A very nice song here that would be an early influence on thrash metal. This song would be bundled with In League With Satan for release as a double A-side single. This did illustrate that Venom’s primitive sound was down more to studio limitations than musical effort.
All hell breaks loose on this, one of the most celebrated tracks from the album. So lo-fi it can almost hurt to listen to, but also a fantastic slab of sick heavy metal. It’s pretty easy to find a cover version of this song on any number of underground metal bands’ albums.
One Thousand Days In Sodom
Bit of a concept piece here, I guess, as Venom explores the sin and decay of the city of Sodom, as told in the Bible. It should be no shock that Venom’s recounting of the story does not align with Christian teachings. A very nice riff here and some pretty well-done songcraft. It is widely reported that the German thrash band Sodom named themselves from this song, though I can’t locate actual confirmation of that tidbit.
In keeping with the lyrical themes that piss off the “moral majority,” we now have a song about drug use. Angel dust is the common street name for PCP, which is honestly a pretty messed up drug. While the song is clearly glorifying drug use, I don’t recall that the members of Venom were particularly taken with drugs, this is just another character piece.
In League With Satan
We are now at what is largely considered the highlight of the record. In keeping with actually doing everything that other bands were incorrectly accused of, the beginning features a backwards-recorded Satanic message. And the main lyrics of the song have the similar Satanic messages said normally. This is a very nice and evil sounding song that hypnotically marches through its dark message and generates the kind of sound that other metal bands would strive for.
Red Light Fever
The album closes with a savage rip through a song that is not about running red lights in traffic, but rather the seedy red light districts of infamy. While Cronos finds himself a good time gal, he realizes that she’s just doing her job and his moment of glory is just a moment.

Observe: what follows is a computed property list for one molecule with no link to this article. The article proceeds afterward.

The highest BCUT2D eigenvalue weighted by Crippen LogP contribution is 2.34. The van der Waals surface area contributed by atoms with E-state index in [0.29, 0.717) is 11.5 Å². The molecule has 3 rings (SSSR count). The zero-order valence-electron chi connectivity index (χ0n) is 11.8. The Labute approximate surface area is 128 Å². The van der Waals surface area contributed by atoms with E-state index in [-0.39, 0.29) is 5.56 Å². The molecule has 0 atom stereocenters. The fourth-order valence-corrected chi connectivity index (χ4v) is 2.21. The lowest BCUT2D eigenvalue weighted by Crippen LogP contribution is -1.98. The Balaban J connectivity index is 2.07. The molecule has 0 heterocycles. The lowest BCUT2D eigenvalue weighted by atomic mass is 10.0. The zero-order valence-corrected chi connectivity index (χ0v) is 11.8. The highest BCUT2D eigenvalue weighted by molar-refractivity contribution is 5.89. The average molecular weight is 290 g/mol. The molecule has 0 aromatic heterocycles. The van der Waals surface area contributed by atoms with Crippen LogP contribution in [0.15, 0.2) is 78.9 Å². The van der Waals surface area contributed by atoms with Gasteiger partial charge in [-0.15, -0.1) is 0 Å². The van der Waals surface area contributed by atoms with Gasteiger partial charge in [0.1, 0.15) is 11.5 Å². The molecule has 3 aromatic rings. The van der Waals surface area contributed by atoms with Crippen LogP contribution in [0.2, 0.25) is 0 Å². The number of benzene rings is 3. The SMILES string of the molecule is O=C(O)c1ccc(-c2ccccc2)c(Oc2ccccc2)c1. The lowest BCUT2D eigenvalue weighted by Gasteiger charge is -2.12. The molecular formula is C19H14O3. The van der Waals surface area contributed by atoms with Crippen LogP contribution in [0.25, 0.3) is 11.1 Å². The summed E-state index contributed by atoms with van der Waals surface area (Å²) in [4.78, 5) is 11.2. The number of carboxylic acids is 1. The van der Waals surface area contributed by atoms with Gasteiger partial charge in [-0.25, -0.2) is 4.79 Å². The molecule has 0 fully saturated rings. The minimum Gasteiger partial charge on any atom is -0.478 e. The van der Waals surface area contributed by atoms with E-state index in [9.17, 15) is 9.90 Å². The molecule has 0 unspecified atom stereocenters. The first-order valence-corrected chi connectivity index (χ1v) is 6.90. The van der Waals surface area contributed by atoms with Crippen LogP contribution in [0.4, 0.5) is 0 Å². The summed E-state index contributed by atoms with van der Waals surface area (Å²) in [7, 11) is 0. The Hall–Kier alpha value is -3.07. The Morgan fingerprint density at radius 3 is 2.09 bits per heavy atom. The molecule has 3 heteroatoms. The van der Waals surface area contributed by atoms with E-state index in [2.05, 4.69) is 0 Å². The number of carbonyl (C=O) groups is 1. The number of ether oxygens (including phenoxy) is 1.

Welcome To Hell was the start of a sound and scene that would not light up mainstream sales charts but would spread a wide influence across what would become new strains of heavy metal – not only ignoring the criticisms of theme and imagery, but embracing those themes. Venom’s second album Black Metal would give a name to the most infamous of these subgenres of extreme metal, and Venom’s honestly unintentional lo-fi sound would shape the early recordings of that movement.
Venom would gain notoriety for their sound and antics, but were outpaced by the movements of other metal bands. By the end of the 1980’s thrash metal was king and several versions of extreme metal were entering their prime years. Venom themselves would go through a series of line-up changes and dramas, though they are still active with Cronos being the sole original member and have released 15 studio albums with a variety of line-ups over the years.
Venom and Welcome To Hell are viewed in a positive light in terms of influence and legacy, though in the realm of sound they aren’t particularly noteworthy among critics. Yes, the album does sound like shit. Listening closely today it’s a bit of a slog to get through, though for me personally there are worthy songs under the layers of badly done studio work. But I imagine this was a different thing to hear in the early 80’s when the average listener didn’t have the context to understand recording techniques – this sounded pure evil.
At the end of the day, even if it sounds like a bad attempt at recording, the influence of Welcome To Hell far exceeds any technical limitations. For all of the finger wagging at heavy metal and its supposed immorality, Venom were actually providing that unironically. In the family tree of extreme metal, this is the trunk.